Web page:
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First the link to this week’s complete list as HTML and as PDF.
It would be very easy to quibble with Janssen et al.’s modeling. The terms in their equations alternate between overly detailed, overly simplified, and wrong. But the value ranges chosen for all their parameters look like a very sensible order of magnitude, making theirs a eminently welcome contribution to a highly understudied field of enquiry.
Mighall et al. are another confirmation, that Bronze and Iron Age industries had little environmental impact.
Interestingly Bian et al.’s stereotypes emerge exactly at the time when children are being intellectually challenged in the presence of others and in a competitive atmosphere for the first time. This all happens in an environment that consciously and continuously stresses the equality and ability of girls. So who’s to say it’s all prejudice and not observation? If so it does not mean, girls are or even perceive themselves to be less intelligent, it suffices if they happen to be less inclined to engage in strenuous intellectual tasks or to submit themselves to competition.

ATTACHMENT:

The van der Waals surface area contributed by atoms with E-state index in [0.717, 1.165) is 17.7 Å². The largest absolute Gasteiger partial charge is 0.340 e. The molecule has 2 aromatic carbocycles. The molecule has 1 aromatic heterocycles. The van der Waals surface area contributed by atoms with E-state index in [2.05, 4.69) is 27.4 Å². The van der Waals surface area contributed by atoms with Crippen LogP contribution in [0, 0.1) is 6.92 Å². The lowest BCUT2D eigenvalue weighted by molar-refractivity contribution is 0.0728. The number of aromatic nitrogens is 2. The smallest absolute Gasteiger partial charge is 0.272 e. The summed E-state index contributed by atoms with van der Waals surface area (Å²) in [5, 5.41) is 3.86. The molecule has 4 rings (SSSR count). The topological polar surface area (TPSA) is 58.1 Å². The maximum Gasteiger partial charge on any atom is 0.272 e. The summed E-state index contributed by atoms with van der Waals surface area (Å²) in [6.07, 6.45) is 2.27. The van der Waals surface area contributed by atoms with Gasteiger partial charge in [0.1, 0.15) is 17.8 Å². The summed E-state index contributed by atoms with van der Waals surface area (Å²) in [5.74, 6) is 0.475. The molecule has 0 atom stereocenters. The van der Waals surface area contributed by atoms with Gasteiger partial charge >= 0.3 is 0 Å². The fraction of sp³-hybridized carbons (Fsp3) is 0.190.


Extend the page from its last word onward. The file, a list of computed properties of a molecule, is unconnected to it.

Speculating wildly the result may even be an outcome of these politically correct endeavours. Girls are continuously being told how superior and clever they are, while boys are being admonished towards diligence and trying to keep up. Being presented with the realities and demands of school life, might not the former find their expectations being dashed and the latter theirs confirmed, tending to make the ones give in and the others to apply themselves in order to maintain their unexpected success?
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